As your family member or friend lies in bed getting treatment and care, you may find that all you can do is sit, watch, and wait. Often days will go by with no changes that you can see.
People can often hear what’s going on around them even if they’re sedated or not awake. You’ll notice that many nurses talk about what they’re doing as they provide care. This can be reassuring to your loved one even though they may not remember it clearly when they do wake up.
Help your loved one
Talk to your family member or friend. Tell them what’s happening outside, what the kids are doing, or anything you’d normally talk about. Keeping up a one-sided conversation can be hard, but this can help your loved one relax, feel more connected and cared for. Talking about shared experiences of holidays and good times can make you feel better too. You could also try reading a newspaper, magazine, or book out loud.
Your loved one may find it hard to talk to you even if they’re awake. If they have trouble talking out loud they may able to:
- point to words, letters, or numbers that are written on a piece of paper
- use a cell phone to text or “talk” to each other
The ICU staff may suggest that you bring in some of your family member’s personal items to help in their recovery such as favorite books or music.
Some family members want to be involved in the care for their loved one. You may be able to help by doing things such as:
- brushing their teeth
- massage their hands, feet, legs
- put lotion on their hands and feet
What and how much you can do will depend on how ill your family member is. Talk to the staff if you want to help in this way.
Help ICU staff get to know your loved one
Getting to know your family member or friend better may help the ICU staff give more personal care. They may ask you what your loved one likes, doesn’t like, and prefers to be called.
They’ll also talk to you about a
personal directives (a living will) or if your family member has any wishes about the care they want if they can’t speak for themselves. Things like quality of life after being very ill, do they want CPR, and other important decisions will help the staff know your loved one’s wishes. You might recognize this as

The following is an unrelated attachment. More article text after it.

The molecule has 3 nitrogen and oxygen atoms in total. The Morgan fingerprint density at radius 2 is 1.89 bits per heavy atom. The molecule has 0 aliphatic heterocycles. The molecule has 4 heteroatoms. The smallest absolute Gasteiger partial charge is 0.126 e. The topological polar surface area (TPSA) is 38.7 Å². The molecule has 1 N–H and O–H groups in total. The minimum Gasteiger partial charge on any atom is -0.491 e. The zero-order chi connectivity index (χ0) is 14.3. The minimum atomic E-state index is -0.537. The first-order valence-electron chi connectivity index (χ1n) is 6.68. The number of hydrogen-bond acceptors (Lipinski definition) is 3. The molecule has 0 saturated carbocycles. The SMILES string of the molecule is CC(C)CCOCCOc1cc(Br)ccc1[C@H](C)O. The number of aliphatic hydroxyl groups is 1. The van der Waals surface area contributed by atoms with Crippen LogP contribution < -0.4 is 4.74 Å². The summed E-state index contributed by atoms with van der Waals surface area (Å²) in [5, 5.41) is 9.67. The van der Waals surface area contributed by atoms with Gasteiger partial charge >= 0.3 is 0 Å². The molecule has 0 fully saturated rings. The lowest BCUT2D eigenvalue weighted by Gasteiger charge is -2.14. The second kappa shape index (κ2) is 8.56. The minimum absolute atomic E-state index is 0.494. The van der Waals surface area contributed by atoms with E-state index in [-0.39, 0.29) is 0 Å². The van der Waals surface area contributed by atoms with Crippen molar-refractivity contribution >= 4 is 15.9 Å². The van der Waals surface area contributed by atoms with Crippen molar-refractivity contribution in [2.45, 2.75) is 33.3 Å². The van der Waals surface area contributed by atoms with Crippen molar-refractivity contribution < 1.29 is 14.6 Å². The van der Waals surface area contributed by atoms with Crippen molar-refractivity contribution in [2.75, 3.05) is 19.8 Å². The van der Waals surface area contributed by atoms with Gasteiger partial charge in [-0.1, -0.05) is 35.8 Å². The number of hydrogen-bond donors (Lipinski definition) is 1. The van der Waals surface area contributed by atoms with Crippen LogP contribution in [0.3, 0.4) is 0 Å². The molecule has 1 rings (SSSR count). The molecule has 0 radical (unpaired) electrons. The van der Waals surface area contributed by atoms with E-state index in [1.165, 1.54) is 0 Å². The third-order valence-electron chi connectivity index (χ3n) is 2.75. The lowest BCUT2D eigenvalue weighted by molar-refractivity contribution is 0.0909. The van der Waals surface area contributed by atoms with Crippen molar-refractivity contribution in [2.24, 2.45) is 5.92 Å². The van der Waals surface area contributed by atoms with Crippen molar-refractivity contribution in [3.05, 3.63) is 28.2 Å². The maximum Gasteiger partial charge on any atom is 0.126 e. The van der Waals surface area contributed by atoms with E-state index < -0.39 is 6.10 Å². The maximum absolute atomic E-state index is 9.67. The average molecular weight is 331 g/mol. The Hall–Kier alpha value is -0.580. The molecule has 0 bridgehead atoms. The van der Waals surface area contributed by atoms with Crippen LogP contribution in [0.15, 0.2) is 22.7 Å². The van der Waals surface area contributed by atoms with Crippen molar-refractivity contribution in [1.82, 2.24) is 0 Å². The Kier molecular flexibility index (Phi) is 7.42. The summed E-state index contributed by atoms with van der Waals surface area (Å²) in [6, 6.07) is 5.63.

Goals of Care or their
All of these help to provide a more complete picture of who your family member is and what they’d want in this situation. Any type of decisions about care will always be discussed with the family or the person chosen to speak for your loved one.
Help your loved one remember
You may find it helpful to keep a diary of what’s happening each day. It can help you to see small changes in how your family member or friend is doing when you look back.
This diary can also be very useful to help your loved one understand what happened to them. They may have very confused memories of their time in the ICU or no memory of it at all. The diary can fill in gaps in their memory.
Many ICUs in Alberta provide a notebook for you in the ICU welcome package. You can use this for your diary or to write down questions that you want to ask.
Help stop infection
People who are critically ill may not be able to protect themselves from germs and infection very well. Staff will do all they can to protect your loved one.
You can help too by cleaning your hands using soap and water or using hand sanitizers (alcohol-based hand rub) you’ll see around the unit. Clean your hands before you come in to the ICU and before you go near or touch your loved one. Be sure to clean them again when you leave the ICU. It’s OK to ask other visitors to clean their hands too.
Your family member or friend may need isolation precautions to protect them from infection or to protect others. If this is needed, the staff will be show you how to put on the masks, gowns, and gloves as needed.
Other things you can expect
The ICU can be a very busy place with people coming and going and lots of strange noises. The bedside area can often be very crowded with machines, equipment, and chairs. You may be asked to leave at times so that certain treatments or procedures can be done. This can include things like X-rays, dressing changes, or going to the bathroom.
You may also be asked to leave to protect the privacy of another patient in the next room or cubicle.